Newspaper account of the tragedy (from The Courier October 29, 1836).


The only bit of wreckage reported to have been recovered was a travel trunk, supposedly filled with cash. Royal Tar burned for four more hours, drifting about five or six miles and then eventually sank off Vinalhaven. On Nov. 21, its burned hulk was spotted by a schooner near Cash Ledge. The vessel was apparently uninsured; losses totaled over $100,000.

It was one of the biggest events to happen in the state’s 16 years. Burials for some of the victims were reportedly attended by 22,000 people. An impressive funeral service was held, led by the Rev. Mr. Brooke. Then a brief address was made by the Rev. Mr. Sohon of the Methodist Episcopal Church.

“Those to be deposited in their last earthly rest were all strangers. Some of them were members of the same family, and, in one or two instances, surviving relations were present. One mother, a German, whose husband is among the lost, cast herself upon the coffin of her two only children, in agonies seldom witnessed.”

Over the years, the tragedy has survived by the retelling of it. For some time, survivors apparently gathered for a yearly dinner. There is something poignant about imagining the flames on deck, no lifeboats available, people and animals retreating from the conflagration as it neared. Various artists have used the story as their muse.

Charles Codman’s painting of the disaster is striking, with the ship heeling over in dramatic waves all ablaze, while animals and passengers flounder in the water.

Charles Codman’s 1836 depiction of the Royal Tar (from Documentary Art Nova Scotia Archives accession no. 1979-147 #71)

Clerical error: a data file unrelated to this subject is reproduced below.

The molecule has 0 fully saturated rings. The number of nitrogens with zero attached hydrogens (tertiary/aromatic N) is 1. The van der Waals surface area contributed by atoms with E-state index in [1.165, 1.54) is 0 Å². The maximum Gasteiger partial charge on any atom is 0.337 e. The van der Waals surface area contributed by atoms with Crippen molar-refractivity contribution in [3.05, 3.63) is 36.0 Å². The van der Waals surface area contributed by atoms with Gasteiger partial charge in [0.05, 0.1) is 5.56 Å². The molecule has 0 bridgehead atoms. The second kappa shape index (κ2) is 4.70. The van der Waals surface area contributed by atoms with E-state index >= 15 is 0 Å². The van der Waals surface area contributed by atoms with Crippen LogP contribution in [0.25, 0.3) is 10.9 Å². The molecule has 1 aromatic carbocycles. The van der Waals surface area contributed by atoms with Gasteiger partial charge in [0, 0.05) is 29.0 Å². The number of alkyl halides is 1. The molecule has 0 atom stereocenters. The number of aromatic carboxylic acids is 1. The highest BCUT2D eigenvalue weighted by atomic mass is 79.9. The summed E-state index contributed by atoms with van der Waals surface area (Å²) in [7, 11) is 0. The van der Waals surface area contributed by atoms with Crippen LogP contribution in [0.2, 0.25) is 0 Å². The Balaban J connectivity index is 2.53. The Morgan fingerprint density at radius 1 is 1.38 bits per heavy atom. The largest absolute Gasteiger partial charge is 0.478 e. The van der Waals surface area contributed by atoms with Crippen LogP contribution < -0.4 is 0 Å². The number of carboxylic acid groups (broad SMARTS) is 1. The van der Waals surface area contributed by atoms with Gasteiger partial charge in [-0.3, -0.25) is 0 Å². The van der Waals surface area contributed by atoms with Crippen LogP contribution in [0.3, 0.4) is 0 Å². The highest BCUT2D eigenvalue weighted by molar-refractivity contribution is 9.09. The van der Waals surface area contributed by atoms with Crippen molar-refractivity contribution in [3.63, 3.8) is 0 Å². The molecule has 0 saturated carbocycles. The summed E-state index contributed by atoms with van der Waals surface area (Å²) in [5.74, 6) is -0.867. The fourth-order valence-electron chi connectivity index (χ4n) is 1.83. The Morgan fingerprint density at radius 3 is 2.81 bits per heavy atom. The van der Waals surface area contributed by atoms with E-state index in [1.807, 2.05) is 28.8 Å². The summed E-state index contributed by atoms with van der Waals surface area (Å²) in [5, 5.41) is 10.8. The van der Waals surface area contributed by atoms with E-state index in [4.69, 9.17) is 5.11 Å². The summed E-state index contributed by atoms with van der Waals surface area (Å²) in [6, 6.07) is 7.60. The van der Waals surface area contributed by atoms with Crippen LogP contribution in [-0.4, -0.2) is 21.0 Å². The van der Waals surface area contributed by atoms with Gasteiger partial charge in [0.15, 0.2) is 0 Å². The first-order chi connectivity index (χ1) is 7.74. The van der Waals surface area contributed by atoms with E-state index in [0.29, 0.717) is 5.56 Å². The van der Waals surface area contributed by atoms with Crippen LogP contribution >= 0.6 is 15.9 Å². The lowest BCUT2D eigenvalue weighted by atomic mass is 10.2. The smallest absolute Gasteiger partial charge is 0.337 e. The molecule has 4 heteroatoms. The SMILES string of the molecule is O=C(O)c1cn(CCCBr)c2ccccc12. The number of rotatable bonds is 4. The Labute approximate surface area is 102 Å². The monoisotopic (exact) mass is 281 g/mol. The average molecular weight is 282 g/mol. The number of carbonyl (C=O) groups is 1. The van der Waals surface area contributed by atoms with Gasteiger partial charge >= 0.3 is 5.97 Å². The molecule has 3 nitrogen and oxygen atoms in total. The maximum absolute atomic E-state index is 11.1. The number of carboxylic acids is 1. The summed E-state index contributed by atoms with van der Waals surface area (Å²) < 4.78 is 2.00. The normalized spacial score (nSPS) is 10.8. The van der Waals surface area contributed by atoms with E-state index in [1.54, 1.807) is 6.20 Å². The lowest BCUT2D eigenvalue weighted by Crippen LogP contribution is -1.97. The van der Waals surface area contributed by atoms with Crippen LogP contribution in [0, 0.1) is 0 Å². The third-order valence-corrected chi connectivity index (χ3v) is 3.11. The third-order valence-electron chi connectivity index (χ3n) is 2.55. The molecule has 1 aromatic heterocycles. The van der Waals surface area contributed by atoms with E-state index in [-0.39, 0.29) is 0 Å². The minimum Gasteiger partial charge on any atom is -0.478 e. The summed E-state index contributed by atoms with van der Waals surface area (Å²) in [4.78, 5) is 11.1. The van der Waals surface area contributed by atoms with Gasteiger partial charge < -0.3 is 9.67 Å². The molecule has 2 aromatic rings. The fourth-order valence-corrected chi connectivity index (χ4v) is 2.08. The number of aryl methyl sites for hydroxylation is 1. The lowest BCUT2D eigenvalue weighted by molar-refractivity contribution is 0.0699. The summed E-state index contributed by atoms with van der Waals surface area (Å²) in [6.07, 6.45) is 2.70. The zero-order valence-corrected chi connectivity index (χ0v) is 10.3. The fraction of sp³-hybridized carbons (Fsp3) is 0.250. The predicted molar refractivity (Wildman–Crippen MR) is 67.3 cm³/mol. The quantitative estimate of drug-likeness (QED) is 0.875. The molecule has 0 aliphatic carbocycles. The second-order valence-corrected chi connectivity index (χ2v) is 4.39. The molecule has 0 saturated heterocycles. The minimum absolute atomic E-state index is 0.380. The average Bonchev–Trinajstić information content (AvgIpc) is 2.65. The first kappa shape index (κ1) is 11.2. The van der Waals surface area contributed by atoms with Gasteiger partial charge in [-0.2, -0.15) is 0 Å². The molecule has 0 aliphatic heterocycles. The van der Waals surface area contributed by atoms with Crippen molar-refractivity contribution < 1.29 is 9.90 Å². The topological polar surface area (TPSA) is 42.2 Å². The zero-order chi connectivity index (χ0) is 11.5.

Sally Caldwell Fisher’s tribute in oil shows various components of the circus underwater seemingly still in fanciful performance. Artist Anne Bailey’s work is a moving scroll view box of the tragedy. It is entitled “The Account of the Royal Tar” and can be seen on Vimeo (https://vimeo.com/161933008).

Local legends tell of exotic snakes taking over North Haven or Crotch Island, zebras seen swimming in Penobscot Bay, “Mogul” the circus elephant washing up on Brimstone Island, or tigers coming ashore only to be shot by alarmed island residents. Maritime historian Edward R. Snow wrote of the tragedy and included a photo of his daughter holding an apparent elephant tooth, found by an islander. There are also stories of wild howls and African animal noises heard on dark nights among the islands.

And if that is not enough to whet your appetite or hook you with this story, Royal Tar’s iron safe was said to have been filled with gold coins, proceeds from earlier performances. It had apparently not been saved from the fire and is believed to be among the wreckage, somewhere under the waters of east Penobscot Bay. Probably right next to that camel skull.

Charles Lagerbom teaches AP U.S. History at Belfast Area High School and lives in Northport.  He is author of “Whaling in Maine” and “Maine to Cape Horn,” available through Historypress.com.


filed under: